The opioid ruling saw Oklahoma receive $527 million dollars. At face value an enormous amount of money issuing blame to Johnson & Johnson for playing a role in causing the opioid epidemic. While such was celebrated as a landmark ruling, it should be understood that the importance of stated ruling had all to do with the precedent set rather than the check that will be written.
The $527 million ruling is but a meager sum of the settlement requested on behalf of the plaintiffs that only covers one days worth of reparations outlined to heal the state in the wake of the crisis. The plaintiffs originally asked for $17 billion to cover a 30 day plan.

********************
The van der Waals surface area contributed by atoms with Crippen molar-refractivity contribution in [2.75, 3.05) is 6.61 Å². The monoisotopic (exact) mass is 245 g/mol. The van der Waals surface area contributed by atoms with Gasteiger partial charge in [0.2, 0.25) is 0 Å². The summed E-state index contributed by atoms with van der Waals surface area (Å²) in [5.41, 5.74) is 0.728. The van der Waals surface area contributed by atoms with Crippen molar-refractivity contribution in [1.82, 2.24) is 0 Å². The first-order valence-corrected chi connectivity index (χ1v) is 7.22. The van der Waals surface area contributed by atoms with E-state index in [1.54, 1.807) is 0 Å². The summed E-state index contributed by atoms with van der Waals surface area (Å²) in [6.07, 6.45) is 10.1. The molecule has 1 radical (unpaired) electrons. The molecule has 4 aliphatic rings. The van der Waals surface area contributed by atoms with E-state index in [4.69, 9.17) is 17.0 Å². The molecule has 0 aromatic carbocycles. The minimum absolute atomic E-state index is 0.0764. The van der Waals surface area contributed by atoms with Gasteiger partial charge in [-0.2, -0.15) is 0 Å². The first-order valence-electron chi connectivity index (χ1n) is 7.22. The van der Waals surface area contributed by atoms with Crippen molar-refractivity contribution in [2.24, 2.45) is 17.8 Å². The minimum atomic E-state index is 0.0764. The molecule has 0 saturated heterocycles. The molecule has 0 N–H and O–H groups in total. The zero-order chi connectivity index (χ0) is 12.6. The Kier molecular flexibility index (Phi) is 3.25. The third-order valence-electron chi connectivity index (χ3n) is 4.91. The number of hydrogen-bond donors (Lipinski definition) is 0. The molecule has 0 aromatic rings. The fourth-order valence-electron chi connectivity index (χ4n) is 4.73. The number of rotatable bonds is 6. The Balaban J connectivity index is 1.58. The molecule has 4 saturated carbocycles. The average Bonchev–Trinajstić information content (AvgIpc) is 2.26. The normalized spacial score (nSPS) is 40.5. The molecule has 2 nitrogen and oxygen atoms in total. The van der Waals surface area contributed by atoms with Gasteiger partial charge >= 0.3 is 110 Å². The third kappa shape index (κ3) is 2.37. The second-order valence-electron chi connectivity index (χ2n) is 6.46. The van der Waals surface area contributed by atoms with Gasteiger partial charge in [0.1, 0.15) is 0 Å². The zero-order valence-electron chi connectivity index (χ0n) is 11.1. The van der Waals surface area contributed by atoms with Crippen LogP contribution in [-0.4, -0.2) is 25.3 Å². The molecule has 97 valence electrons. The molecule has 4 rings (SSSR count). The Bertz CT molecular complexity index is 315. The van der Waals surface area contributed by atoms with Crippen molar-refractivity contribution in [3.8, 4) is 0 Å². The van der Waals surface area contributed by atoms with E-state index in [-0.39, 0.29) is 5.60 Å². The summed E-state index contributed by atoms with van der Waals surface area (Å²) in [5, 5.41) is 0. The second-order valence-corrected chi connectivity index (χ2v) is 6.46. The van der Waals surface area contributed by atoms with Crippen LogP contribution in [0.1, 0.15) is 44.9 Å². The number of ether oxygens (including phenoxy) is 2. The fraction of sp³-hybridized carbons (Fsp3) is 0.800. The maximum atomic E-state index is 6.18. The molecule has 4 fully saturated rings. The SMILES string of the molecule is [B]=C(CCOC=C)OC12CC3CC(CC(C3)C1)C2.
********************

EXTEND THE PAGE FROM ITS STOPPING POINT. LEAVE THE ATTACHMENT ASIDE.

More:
That said, the platform by which the case was tried provides a unique precedent for trying corporations. Judge Balkman held the defendants, Johnson & and Johnson, liable on charges of public nuisance by continually downplaying the addictive risks of opioids. That is, Balkman effectively concluded that J&J interfered with the rights of the public. Such an interpretation of Oklahoma's public nuisance law provides a platform by which corporations can be tried and perhaps held accountable for egregious acts that damage the general publics' well being.
The opioid ruling itself, therefore, should not be celebrated for the dent it makes in the pockets of Pharma but instead the precedent that might allow corporate malpractice and corruption to be checked and challenged.